Nothing brightens the holidays like a costume pageant. Fresh from the kids’ dress-up bin, wrapped in silk and polyester, the tiniest thespians can guide us into imagined worlds of mad scientists and fairy queens. As loving parents,we want them to be anything they desire, and so we believe their words, no matter how ridiculous their wardrobe.
In The Alchemist, one of Ben Jonson’s most frenetic Elizabethan comedies, Michael Kahn and Shakespeare Theatre have stitched together an ode to the art of costuming and, on the flip side, to the deceptions inherent in reinventing identity. Although the budget is grand and the players’ skills expertly polished, at its heart The Alchemist is a giddy game of dress-up. It swirls with color and brims with mischief, overcoming its wobbly moments through pure impish ambition.
Left alone in a sparkling mansion while his master is out of town, Jeremy the butler (Michael Milligan) dons a bright red military coat, declares himself Captain Face, and hires the devious trickster Subtle (David Manis) to dress as an alchemist and plan a series of schemes against a variety of foolish urbanites. The prostitute next door, one Dol Common (Kate Skinner), completes their venture tripartite. The house soon becomes a lively gallery of misguided dupes, each throwing down money and collecting false promises from the trio of con artists.
Jonson may have written alongside Shakespeare (the two, in fact, shared audiences and venues as members of the King’s Men drama troupe), but while country boy Billy was waxing poetic on love and fate, Ben was peeling back the layers of inner-city London, exposing the damp and ugly lives of the knights, clerks, merchants, and gentlefolk he lived among and, ultimately, entertained. The first audiences of The Alchemist saw themselves onstage, lampooned for their greed and shallow desires: weak men yearning for muscle, bachelors lusting for fast women, and poor men grasping at instant wealth.
True to the laws of good farce, the gulf between wishes and rewards grows wider every minute. Jonson reserves his bitterest ink for the victims, who see only what they want to see, even when the tricks are ludicrous in their transparency. In this production, the criminals succeed with a series of knock-off Halloween wigs, a burbling chemistry set of bright red and green water, and a surprise cameo by the Queen of Fairies (Dol in disguise). Shakespeare would have furrowed his brow at this deranged vision of a sprite, clad as she is in a bright pink dress and plastic crown. Any wise man, short of an inebriated Walt Disney, would dismiss her as make-believe in an instant.
Of course, Subtle’s benefactors are not wise men. For all its madcap moments, Jonson’s play is a bitter satire of London in 1610, and Kahn has clearly spent long hours with the cast and with costume designer Murell Horton to update the character types. The result is a modern mixed-period style that occasionally hits the obvious notes but, most often, sends viewers into giggles of recognition. It’s no accident that the bleary shopkeeper Abel Drugger (Jeff Biehl) looks like your hippie college roommate thirty years later. Nor is it chance that the blusterous knight Sir Epicure Mammon (David Sabin) dons the sandy-gold toupee of one of America’s most famous billionaires.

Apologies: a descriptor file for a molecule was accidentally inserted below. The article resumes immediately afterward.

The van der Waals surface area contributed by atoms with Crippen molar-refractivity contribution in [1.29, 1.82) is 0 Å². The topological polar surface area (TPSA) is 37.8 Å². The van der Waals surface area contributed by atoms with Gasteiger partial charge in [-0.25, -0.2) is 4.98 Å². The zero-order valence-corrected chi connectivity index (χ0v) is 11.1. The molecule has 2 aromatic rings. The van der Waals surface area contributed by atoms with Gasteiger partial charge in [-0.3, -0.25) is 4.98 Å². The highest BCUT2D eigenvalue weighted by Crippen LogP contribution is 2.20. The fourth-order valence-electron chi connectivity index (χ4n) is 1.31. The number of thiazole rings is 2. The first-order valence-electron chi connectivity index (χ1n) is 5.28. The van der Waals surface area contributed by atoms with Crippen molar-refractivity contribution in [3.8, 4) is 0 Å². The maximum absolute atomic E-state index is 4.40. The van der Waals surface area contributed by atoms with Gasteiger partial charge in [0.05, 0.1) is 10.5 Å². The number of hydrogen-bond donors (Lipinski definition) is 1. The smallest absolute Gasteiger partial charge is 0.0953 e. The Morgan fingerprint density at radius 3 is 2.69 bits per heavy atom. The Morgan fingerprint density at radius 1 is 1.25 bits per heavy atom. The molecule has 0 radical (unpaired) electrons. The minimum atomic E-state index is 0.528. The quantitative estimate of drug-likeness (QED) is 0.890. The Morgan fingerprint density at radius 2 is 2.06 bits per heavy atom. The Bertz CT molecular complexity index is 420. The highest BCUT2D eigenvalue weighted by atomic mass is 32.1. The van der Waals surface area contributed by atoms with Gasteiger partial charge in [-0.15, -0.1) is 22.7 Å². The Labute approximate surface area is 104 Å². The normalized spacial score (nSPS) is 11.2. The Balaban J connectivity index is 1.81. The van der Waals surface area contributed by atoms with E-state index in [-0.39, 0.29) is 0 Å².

The varied ensemble comes in all shapes and sizes. Kahn gets particularly good mileage out of the differences in actors’ heights, but the fun the cast has with unusual postures and vocal styles is contagious. Some end up in shiny suits, some in boxing gloves, some in their underwear. Yet all spring in and out of the mansion’s many doors with aplomb. Particularly magnetic are Milligan as the conniving Face, the sparrowy gambler Dapper (Nick Cordileone), and the excitable deacon Ananias (Robert Creighton), who fizzes with fits of holy faith like a shaken soda can.
Kahn, who previously directed Jonson’s Volpone and The Silent Woman for Shakespeare Theatre, adapts with a steady hand and with a deep reserve of ideas for a comedy that, poorly updated, would go over like a lead balloon. But the dusty old punch lines land, the show breathes fresh, vivacious air, and after a few minutes it’s easy to settle into the rhythm of the farce, as Subtle, Face, and Dol juggle episodic tricks and revolving clients.
So much emotion is artifice in the plot of The Alchemist, and so many personas designed to deceive, that it’s somewhat puzzling to discern moments in which the production itself falters. I’m not alone in hearing the insidious sound of Velcro during several onstage quick-changes. The expansive salon set, which rightly earned some oohs and aahs for its grand staircase and polished marble floors, has some suspiciously faux-finished edges. When Dol smashes a vase, its plastic pieces go rolling and wobbling across the floor.
These moments seem dubious given the show’s high production values, but I wonder if, just maybe, we’re intended to be among those wide-eyed suckers wrapped into the ploy. Like Subtle’s hapless customers, we force ourselves, through sheer expectation, to believe in illusions. Luckily, by the end of the night we don’t mind having been tricked. It’s how theater, like a good con, gets away with magic.
by Ben Jonson
Directed by Michael Kahn
Produced by Shakespeare Theatre Company
Reviewed by Hunter Styles